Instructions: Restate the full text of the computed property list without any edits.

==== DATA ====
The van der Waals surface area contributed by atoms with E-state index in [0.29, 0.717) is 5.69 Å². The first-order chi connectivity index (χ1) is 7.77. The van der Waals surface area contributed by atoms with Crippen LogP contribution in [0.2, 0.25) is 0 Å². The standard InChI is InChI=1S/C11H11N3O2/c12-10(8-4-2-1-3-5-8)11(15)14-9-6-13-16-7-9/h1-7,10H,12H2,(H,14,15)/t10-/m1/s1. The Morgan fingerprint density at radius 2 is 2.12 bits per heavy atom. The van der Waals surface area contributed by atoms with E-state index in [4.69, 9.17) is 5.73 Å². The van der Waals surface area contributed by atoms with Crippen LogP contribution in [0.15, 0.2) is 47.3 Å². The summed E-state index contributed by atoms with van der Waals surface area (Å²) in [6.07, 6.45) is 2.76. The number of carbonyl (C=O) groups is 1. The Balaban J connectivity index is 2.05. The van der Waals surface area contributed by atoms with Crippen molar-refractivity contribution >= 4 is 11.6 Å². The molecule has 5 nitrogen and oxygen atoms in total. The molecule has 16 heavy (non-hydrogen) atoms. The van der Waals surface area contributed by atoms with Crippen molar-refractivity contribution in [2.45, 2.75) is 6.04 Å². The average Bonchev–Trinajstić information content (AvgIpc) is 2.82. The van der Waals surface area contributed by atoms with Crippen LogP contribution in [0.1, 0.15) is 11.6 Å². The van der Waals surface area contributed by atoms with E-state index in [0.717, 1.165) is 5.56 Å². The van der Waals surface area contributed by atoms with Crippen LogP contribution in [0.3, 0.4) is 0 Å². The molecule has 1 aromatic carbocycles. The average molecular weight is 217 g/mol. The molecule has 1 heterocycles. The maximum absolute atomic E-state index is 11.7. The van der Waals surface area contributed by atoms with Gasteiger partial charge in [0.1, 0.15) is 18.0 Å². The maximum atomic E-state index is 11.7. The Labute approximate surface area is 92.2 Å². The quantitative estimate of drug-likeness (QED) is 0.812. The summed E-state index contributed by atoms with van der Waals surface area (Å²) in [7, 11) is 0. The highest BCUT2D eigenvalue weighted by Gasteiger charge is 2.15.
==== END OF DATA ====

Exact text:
The van der Waals surface area contributed by atoms with E-state index in [0.29, 0.717) is 5.69 Å². The first-order chi connectivity index (χ1) is 7.77. The van der Waals surface area contributed by atoms with Crippen LogP contribution in [0.2, 0.25) is 0 Å². The standard InChI is InChI=1S/C11H11N3O2/c12-10(8-4-2-1-3-5-8)11(15)14-9-6-13-16-7-9/h1-7,10H,12H2,(H,14,15)/t10-/m1/s1. The Morgan fingerprint density at radius 2 is 2.12 bits per heavy atom. The van der Waals surface area contributed by atoms with E-state index in [4.69, 9.17) is 5.73 Å². The van der Waals surface area contributed by atoms with Crippen LogP contribution in [0.15, 0.2) is 47.3 Å². The summed E-state index contributed by atoms with van der Waals surface area (Å²) in [6.07, 6.45) is 2.76. The number of carbonyl (C=O) groups is 1. The Balaban J connectivity index is 2.05. The van der Waals surface area contributed by atoms with Crippen molar-refractivity contribution >= 4 is 11.6 Å². The molecule has 5 nitrogen and oxygen atoms in total. The molecule has 16 heavy (non-hydrogen) atoms. The van der Waals surface area contributed by atoms with Crippen molar-refractivity contribution in [2.45, 2.75) is 6.04 Å². The average Bonchev–Trinajstić information content (AvgIpc) is 2.82. The van der Waals surface area contributed by atoms with Crippen LogP contribution in [0.1, 0.15) is 11.6 Å². The van der Waals surface area contributed by atoms with E-state index in [0.717, 1.165) is 5.56 Å². The van der Waals surface area contributed by atoms with Crippen LogP contribution in [0.3, 0.4) is 0 Å². The molecule has 1 aromatic carbocycles. The average molecular weight is 217 g/mol. The molecule has 1 heterocycles. The maximum absolute atomic E-state index is 11.7. The van der Waals surface area contributed by atoms with Gasteiger partial charge in [0.1, 0.15) is 18.0 Å². The maximum atomic E-state index is 11.7. The Labute approximate surface area is 92.2 Å². The quantitative estimate of drug-likeness (QED) is 0.812. The summed E-state index contributed by atoms with van der Waals surface area (Å²) in [7, 11) is 0. The highest BCUT2D eigenvalue weighted by Gasteiger charge is 2.15.